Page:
Nitrogen dynamics in wave-dominated estuaries

Block diagram of nitrogen dynamics in wave-dominated estuaries

Total Nitrogen (TN) catchment input Point and non-point N sources Point and non-point N sources Point and non-point N sources Point and non-point N sources Point and non-point N sources Transport of dissolved inorganic N to the Central Basin Exchange of DIN between phytoplankton, the water column, and sediments Denitrification and venting of N2 gas Processing of N by phytoplankton Burial and resuspension in intertidal flats Deposition and burial in saltmarshes Accumulation in Fluvial Delta sediments Phytoplankton debris Burial of particulate N Wind-wave resuspension of particulate N Uptake of water column N by seagrasses Recycling of sediment nutrients by seagrasses Bacterial fixation of gaseous N2 Uptake of N by seagrasses Uptake of N by macroalgae Poor seagrass growth due to turbidity Small export of N to the marine environment Atmospheric input

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Nitrogen dynamic processes in wave-dominated estuaries

1. Point and non-point nitrogen sources

Nitrogen, both particulate and dissolved or total nitrogen, enters the estuarine system from point- and non-point sources from within the catchment. River flow and nutrient input varies regionally, depending on local catchment and climatic conditions. However, the input of catchment-derived nutrients into estuaries and deltas is typically high (Harris, 2001).

2. Atmospheric input

Input of particulate nitrogen from atmospheric sources such as smoke and ash is significant in some wave-dominated estuaries.

3. Processing of nitrogen by phytoplankton

The dissolved inorganic nitrogen is transported into the central basin of the estuary, with biological uptake by phytoplankton (Gaughan et al., 1995, Webster et al., 1998), seagrasses, benthic micro- and macroalgae (Webster et al., 2002), and macrophytes occurring along the way, if residence times are long enough, and if temperature, turbidity, and light levels are suitable. The balance between planktonic and benthic primary productivity may depend on catchment nitrogen loads (Eyre et al., 2002).

4. Burial and resuspension in intertidal flats

Some deposition and burial of particulate nitrogen occurs on flanking environments, due to the baffling effect of saltmarsh and/or mangrove, where present, vegetation (Boon et al., 1988, Nedwell et al., 1988, Howes et al., 1994, Laegdsgaard, 2001). Burial and resuspension of particulate nitrogen and dissolved inorganic nitrogen can also occur within intertidal flats (Alongi et al., 1999). Some PN may be deposited and buried within the fluvial delta.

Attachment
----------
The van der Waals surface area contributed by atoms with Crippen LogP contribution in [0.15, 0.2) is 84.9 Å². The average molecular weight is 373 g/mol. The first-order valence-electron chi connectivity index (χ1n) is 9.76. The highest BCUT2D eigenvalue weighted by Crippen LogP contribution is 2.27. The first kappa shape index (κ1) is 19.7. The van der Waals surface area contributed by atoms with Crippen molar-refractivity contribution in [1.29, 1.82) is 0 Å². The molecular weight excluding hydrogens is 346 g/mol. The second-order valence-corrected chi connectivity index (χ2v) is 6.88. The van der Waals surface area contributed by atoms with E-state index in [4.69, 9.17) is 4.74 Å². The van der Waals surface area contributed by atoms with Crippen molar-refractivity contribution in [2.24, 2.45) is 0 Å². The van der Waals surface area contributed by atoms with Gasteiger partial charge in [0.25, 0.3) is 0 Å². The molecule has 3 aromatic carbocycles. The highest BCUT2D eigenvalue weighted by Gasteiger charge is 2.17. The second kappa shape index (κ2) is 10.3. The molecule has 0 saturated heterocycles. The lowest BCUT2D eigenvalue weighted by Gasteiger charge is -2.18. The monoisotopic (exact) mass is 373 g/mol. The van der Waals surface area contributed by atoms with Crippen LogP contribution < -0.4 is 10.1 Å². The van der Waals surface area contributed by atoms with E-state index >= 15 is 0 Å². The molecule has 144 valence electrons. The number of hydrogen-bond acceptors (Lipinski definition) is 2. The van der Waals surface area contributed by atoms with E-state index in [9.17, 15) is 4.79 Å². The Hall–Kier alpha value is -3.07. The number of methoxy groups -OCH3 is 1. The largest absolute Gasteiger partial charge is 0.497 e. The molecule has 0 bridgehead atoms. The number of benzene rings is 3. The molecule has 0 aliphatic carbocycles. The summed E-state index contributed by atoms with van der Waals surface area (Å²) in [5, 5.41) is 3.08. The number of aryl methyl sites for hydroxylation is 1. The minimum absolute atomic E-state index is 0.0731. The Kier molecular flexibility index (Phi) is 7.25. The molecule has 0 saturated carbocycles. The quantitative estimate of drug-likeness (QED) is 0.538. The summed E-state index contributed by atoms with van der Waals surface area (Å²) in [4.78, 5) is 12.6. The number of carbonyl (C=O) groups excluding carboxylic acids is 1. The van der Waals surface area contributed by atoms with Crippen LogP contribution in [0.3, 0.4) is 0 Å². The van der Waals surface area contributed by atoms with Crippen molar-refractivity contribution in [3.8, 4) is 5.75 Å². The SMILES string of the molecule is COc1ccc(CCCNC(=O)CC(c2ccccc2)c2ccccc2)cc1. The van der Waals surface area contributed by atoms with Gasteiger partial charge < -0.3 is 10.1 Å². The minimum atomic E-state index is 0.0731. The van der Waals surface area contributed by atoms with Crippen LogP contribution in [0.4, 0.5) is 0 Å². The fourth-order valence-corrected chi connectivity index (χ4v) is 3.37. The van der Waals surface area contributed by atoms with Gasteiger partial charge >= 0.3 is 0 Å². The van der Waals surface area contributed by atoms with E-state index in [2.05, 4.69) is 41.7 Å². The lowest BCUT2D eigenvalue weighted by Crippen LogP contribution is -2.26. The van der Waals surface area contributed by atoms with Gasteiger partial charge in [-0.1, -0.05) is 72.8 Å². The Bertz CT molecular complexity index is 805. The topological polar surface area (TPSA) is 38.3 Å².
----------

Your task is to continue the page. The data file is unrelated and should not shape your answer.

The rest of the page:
5. Phytoplankton debris

PN is deposited in the sediment as phytoplankton debris.

6. Denitrification and venting of N2 gas

Decomposition of organic matter within the sediment produces dissolved inorganic nitrogen, potentially available for further plant/phytoplankton growth. Denitrification within the sediment converts nitrate (NO32-) to N2 gas, which escapes from the system to the atmosphere (Heggie et al., 1999a). Some of the particulate nitrogen deposited into the sediment of the central basin is buried.

7. Uptake of nitrogen by seagrasses

Seagrasses take up dissolved inorganic nitrogen from the water column, and from the sediment pore-waters (Bulthuis et al., 1984, Bulthuis et al., 1992). The pore-water dissolved inorganic nitrogen is derived from the metabolism of phytoplankton, seagrass and other organic matter debris. The seagrass debris therefore, in part, is “recycled” back to the plants. Nitrogen-fixation (incorporation of atmospheric N2 to form nitrogenous organic compounds) occurring in the root-zone contributes additional dissolved inorganic nitrogen to this pool (Moriarty et al., 1985, Smith, 1990). Denitrification is also an important process in seagrass meadows. Sandy sediment is permeable, hence can be ventilated by oxygen-rich overlying waters resulting in efficient remineralisation of organic debris, mostly by denitrification, with little preservation of organic matter.

8. Small export of nitrogen to the marine environment

Due to the long residence time typical of wave-dominated estuaries, most catchment-derived nitrogen is processed and effectively trapped by the estuary. Typically, only very small quantities of the total nitrogen load are exported to the marine environment, however export is much larger during significant during flood events (Nixon et al., 1996).

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